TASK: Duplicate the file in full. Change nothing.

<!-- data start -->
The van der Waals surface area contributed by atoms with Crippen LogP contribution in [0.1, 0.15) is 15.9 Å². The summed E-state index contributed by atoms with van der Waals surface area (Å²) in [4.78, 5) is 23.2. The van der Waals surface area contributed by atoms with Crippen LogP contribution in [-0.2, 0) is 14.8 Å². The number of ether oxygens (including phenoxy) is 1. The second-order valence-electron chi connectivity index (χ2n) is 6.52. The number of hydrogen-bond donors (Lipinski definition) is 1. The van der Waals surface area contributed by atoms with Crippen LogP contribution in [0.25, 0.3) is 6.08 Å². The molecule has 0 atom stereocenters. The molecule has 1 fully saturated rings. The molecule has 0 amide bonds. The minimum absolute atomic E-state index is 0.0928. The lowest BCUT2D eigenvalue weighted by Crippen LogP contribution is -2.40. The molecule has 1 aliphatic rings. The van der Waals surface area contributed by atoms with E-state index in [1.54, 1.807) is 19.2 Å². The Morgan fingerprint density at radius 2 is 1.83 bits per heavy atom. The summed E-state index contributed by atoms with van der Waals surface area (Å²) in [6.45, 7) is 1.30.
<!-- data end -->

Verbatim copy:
The van der Waals surface area contributed by atoms with Crippen LogP contribution in [0.1, 0.15) is 15.9 Å². The summed E-state index contributed by atoms with van der Waals surface area (Å²) in [4.78, 5) is 23.2. The van der Waals surface area contributed by atoms with Crippen LogP contribution in [-0.2, 0) is 14.8 Å². The number of ether oxygens (including phenoxy) is 1. The second-order valence-electron chi connectivity index (χ2n) is 6.52. The number of hydrogen-bond donors (Lipinski definition) is 1. The van der Waals surface area contributed by atoms with Crippen LogP contribution in [0.25, 0.3) is 6.08 Å². The molecule has 0 atom stereocenters. The molecule has 1 fully saturated rings. The molecule has 0 amide bonds. The minimum absolute atomic E-state index is 0.0928. The lowest BCUT2D eigenvalue weighted by Crippen LogP contribution is -2.40. The molecule has 1 aliphatic rings. The van der Waals surface area contributed by atoms with E-state index in [1.54, 1.807) is 19.2 Å². The Morgan fingerprint density at radius 2 is 1.83 bits per heavy atom. The summed E-state index contributed by atoms with van der Waals surface area (Å²) in [6.45, 7) is 1.30.